Law is a system of rules that are created and enforced by social or governmental institutions to regulate behaviour. It has been variously described as a science and an art. Law varies between places/societies as it is a dynamic concept that evolves with society.
Law provides a source of scholarly inquiry in areas such as legal history, philosophy, economic analysis and sociology. It also raises complex issues of equality, fairness and justice.
There are two broad types of law: criminal and civil. Criminal law deals with behaviours that violate the rights of others or that harm the community. Examples include murder, theft and fraud. Civil law involves disputes between citizens, for example, a lawsuit or a divorce. Examples of civil disputes would be a disagreement over property rights or a breach of contract.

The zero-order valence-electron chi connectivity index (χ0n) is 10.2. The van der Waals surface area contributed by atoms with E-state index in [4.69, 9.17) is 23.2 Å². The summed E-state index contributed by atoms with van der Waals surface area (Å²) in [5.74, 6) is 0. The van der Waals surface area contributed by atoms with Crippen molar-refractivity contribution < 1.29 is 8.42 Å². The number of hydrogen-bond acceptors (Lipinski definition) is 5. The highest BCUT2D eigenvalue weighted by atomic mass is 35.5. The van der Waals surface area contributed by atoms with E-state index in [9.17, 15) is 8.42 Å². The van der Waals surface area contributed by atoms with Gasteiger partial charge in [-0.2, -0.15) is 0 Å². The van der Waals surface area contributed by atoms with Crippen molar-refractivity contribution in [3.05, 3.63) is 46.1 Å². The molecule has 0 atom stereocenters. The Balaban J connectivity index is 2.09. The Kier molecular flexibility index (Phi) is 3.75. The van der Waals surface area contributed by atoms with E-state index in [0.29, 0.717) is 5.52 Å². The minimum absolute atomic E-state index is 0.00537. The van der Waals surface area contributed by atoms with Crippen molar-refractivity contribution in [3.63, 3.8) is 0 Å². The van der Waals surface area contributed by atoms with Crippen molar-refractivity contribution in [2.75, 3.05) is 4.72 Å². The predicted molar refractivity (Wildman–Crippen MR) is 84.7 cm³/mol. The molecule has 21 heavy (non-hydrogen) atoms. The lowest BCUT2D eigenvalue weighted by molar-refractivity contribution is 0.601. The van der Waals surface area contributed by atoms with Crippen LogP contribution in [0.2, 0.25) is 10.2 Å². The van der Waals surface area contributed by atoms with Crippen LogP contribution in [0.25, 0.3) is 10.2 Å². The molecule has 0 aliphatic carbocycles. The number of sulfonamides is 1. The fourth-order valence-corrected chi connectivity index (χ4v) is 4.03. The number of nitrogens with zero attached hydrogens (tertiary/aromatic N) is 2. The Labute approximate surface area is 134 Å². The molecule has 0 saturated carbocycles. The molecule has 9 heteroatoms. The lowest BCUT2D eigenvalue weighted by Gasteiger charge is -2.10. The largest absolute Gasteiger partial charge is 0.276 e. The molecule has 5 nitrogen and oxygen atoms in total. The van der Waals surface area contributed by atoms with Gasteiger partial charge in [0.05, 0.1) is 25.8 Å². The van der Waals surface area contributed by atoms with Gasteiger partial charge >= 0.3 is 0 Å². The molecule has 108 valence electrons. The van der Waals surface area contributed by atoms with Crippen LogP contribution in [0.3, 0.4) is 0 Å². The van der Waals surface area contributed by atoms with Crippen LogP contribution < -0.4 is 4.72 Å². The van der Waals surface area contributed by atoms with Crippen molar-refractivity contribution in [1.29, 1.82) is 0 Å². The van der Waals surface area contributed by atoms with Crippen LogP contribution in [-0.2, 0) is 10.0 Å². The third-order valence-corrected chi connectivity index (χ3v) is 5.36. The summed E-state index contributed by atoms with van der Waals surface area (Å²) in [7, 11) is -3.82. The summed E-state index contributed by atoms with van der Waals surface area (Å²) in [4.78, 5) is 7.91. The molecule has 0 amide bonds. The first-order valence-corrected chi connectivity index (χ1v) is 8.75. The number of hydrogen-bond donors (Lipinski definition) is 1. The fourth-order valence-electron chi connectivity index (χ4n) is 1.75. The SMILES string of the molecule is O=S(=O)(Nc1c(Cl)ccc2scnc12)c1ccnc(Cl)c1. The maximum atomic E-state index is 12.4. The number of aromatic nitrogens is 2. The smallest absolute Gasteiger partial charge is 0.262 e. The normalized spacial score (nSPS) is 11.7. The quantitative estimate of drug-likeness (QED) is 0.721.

The objective of law is to ensure justice. This may be distributive or corrective. Distributive justice seeks to ensure the equitable distribution of benefits in society, whereas corrective justice seeks to remedy wrongs. This objective is a fundamental one, and it explains why the state exists in most nations. However, this objective cannot be achieved without conflict. Consequently, many states experience revolutions every year. These revolts are often motivated by an aspiration for democracy or greater rights for citizens.